Thoughts on South African and international politics and culture

Monday, October 11, 2004

Zuma: Damaged Goods?
The ubiquitous Shabir Shaik trial gets underway this morning, and he'll be in the dock with Zuma's reputation sitting firmly on his shoulders. To be honest, I don't have much interest in Shaik's ultimate guilt or innocence, I find my interest more focussed in the consquences on the Presidential succession debates.

Zuma has long been touted, above likely candidates Nkosazana-Zuma and Trevor Manuel, as Mbeki's natural successor, a factor which many suggest has embroiled him in the arms scandal under the shadowy world of power politics. His standing within the ANC party leadership is strong, and he has many supporters in high places. This is undoubtedly a reason behind the substantial power battles that went on behind the scenes in the wake of his naming in the arms scandal as well as the debacle with Bulelani Ncuka, and is also the probable reason behind him not being directly brought to trial in this matter.

What I'm interested in though, is what this has done to Zuma's Presidential aspirations. A report released by Markinor over the weekend, which was subject to some highly questionable reporting, gives some marginal insight into the general population's mood. Markinor states that 34% of South Africans believe that Zuma is innocent, but an additional 45% percent of those polled were unable to offer an opinion. I would extrapolate that the majority of those 45% either knew so little about the Zuma issue, or effected no interest in its outcome, that the actual outcome of the Shaik trial would not have any impact on almost 80% of those polled.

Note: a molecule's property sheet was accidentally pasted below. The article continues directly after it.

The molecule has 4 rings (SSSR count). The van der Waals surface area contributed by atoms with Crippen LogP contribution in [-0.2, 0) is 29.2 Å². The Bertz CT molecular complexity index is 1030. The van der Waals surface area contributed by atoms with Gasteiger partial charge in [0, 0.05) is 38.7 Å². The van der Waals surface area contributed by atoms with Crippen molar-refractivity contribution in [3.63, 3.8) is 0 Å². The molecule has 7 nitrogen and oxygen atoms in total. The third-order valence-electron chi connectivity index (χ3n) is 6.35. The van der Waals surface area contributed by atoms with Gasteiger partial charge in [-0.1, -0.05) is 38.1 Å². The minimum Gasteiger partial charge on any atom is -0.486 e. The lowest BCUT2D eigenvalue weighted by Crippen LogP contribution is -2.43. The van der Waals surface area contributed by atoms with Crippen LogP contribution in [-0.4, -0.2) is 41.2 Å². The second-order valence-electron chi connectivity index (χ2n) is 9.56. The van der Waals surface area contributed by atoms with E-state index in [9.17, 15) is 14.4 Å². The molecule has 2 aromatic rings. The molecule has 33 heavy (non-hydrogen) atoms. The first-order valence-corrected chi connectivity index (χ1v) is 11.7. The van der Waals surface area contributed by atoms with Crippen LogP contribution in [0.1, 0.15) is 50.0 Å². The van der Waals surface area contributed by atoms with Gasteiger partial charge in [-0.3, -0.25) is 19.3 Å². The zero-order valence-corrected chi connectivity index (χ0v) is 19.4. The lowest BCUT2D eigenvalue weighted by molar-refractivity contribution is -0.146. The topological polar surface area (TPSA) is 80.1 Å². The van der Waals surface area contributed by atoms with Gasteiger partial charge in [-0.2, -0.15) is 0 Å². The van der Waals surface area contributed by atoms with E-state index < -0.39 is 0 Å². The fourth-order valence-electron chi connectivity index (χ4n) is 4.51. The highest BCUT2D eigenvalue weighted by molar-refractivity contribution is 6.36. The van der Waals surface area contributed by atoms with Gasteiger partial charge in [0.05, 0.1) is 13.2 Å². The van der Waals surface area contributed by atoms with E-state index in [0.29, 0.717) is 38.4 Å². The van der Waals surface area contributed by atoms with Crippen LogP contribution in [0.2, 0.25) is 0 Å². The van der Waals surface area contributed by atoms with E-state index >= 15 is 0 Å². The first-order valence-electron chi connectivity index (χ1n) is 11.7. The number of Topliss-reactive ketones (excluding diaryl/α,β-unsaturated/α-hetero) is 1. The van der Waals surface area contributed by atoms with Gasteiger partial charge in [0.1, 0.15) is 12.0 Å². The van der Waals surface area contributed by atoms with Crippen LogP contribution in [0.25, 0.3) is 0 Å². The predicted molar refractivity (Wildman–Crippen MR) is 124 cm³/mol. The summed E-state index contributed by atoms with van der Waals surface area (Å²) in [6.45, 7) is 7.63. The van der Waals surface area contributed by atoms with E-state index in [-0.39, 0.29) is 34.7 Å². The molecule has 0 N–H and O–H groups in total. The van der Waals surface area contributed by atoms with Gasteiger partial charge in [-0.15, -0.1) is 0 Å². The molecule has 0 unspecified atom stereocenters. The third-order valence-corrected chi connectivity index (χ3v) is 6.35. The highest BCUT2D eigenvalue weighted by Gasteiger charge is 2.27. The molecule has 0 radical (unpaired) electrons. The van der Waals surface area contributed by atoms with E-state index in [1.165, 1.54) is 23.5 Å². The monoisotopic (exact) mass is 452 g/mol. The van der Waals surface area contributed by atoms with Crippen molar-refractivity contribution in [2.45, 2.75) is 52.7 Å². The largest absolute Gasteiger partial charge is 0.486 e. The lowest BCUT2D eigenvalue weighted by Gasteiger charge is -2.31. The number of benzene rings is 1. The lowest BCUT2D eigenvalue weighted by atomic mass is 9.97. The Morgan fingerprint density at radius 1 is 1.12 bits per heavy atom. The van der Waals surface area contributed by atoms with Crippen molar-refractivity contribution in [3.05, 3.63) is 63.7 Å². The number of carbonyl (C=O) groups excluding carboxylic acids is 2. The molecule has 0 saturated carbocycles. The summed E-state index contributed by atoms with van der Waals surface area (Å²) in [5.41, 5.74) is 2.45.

This would consequentially infer that the ANC party structure would be able to make their suggestions on the succession without a particular mandate from the ANC voting population about Zuma, as they would be largely non-committal about his perceived guilt. But what of within the ANC party? Smuts Ngonyama, head of the ANC presidency, said: “As the ANC we have confidence in the Deputy President, and have no reason to doubt his integrity. We have full confidence that the [court] process will vindicate the Deputy President’s position.” That belies much of the internal battles that occur within the powerful upper echelons of the ANC, and much could be made after the commencement of the succession debates about Zuma's linkage with the arms scandal, and we could perhaps experience the first real bit of 'dirty' electioneering in the ANC's short post-Apartheid history.

The real challenge though, will no doubt come from outside the party's borders, from the opposition. One can see Tony Leon and other opposition leaders wringing their hands at the prospect of a messy Shaik trial, and it is patently obvious that the opposition will not miss a beat in leveraging the scandal in the likely event of Zuma being involved in the succession debates. However, in this current ANC dominated parliment, this pressure may be difficult to transfer into a striking of Zuma's name from the candidates.

It seems to me that the current muddying of Zuma's name will have little real effect on his chances for Presidential succession amongst the greater voting population, and within the ANC itself. It gives an easy platform for his rivals to plant themselves, but it by no means pushes him out of the set of hopefuls.

The Shabir Shaik trial will no doubt hold much mud-slinging, especially with Zuma in mind, and it will be very interesting for Markinor to conduct their recent poll in a few months (or years...) after judgement in the trial, to ascertain the public's mood once more. The apparent 'ease' of the last two years of Zuma's involvement in the scandal will largely be tested in the coming months, and the succession question will only be truly concluded then, but I would imagine that Zuma's involvement means little to the majority of South Africans, who are not concurrent with political affairs.